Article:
Breastfeeding is as beautiful as it is beneficial for both babies and their mothers. Like all good things, however, even the breastfeeding relationship must come to an end. Regardless of your baby’s age, how long you’ve been nursing, or how well it has gone, knowing the signs you're ready to begin the weaning process is just as important as knowing the signs your baby is also ready. Although, ideally, your "weaning timelines" will be somewhat aligned, your body will show its own signs of readiness to wean just like your baby's body will.
Of course, because breastfeeding is mainly done for your baby, it's best to fully consider your baby's readiness before you begin the weaning process. According to La Leche League International (LLLI), weaning should be just that — a process — not an abrupt, overnight change. If you're hoping for a successful and smooth transition from breastfeeding to solids starting slowly is usually the best option for both your own body and your baby's.
Whether you're excited to wean or dreading the process (or maybe a mixture of both), knowing the signs you're both ready to begin is vital for a successful transition from one phase to the next.
1Your Baby Is Ready
Considering whether or not your baby is ready to wean should be first thing on your mind. Pay attention to signs like increased interest in solid food (they'll probably try to steal if right off of your plate), ability to sleep through the night, sit up fully on their own, and a decreased interest in nursing, according to Baby Center.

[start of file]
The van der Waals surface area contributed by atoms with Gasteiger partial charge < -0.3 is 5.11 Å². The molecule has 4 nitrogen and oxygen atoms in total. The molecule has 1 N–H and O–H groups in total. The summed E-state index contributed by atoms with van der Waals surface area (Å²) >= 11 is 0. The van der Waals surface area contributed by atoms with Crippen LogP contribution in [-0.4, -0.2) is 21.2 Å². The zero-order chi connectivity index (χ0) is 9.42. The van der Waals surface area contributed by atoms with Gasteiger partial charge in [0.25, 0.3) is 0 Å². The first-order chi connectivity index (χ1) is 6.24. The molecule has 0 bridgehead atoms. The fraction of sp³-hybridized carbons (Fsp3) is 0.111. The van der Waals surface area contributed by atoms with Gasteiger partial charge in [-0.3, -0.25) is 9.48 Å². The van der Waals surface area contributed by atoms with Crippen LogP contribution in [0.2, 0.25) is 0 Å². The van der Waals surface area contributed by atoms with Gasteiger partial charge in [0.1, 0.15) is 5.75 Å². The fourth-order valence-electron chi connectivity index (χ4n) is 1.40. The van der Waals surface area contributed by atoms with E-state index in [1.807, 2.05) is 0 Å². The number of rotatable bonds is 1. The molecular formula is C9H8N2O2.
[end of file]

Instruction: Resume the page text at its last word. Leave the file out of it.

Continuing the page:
2Your Milk Supply Has Steadily Decreased
According to the Mayo Clinic (and in my own weaning experiences with my daughters), your milk supply will slowly decrease as your baby grows older and starts to nurse less and less, because there is less demand. Although this isn't always the case, waiting until your own milk supply starts to diminish is a simple way to know you're ready to wean.
3You Have A Change In Schedule Coming Up
Many moms must wean due to a change in schedule, going back to work, or something that requires them to spend time away from their baby. In cases like these, another piece from LLLI noted that planning as far in advance as you can is usually best. You can replace nursing sessions with other special activities like baths, stories, or a new snack for them to try.
4You're Dealing With Postpartum Depression Or Anxiety
Although many moms experience postpartum depression (PPD) after weaning and not before, others deal with it severely throughout the duration of their nursing experience. According to Breastfeeding Basics, although breastfeeding moms usually experience less anxiety and depression overall, sometimes when things aren't going well, you struggle with milk supply, or painful engorgement, depression can set in and be very hard to nurse through.
In cases like these, mother-led weaning is often in the best interest of the mother's mental health, and is a sign you shouldn't ignore.
5You Want To Stop Breastfeeding
If you simply dislike breastfeeding, you should never be made to feel like a bad mom or a failure, instead, know that you did the best you could for your baby and that wanting to wean isn't something to be ashamed of.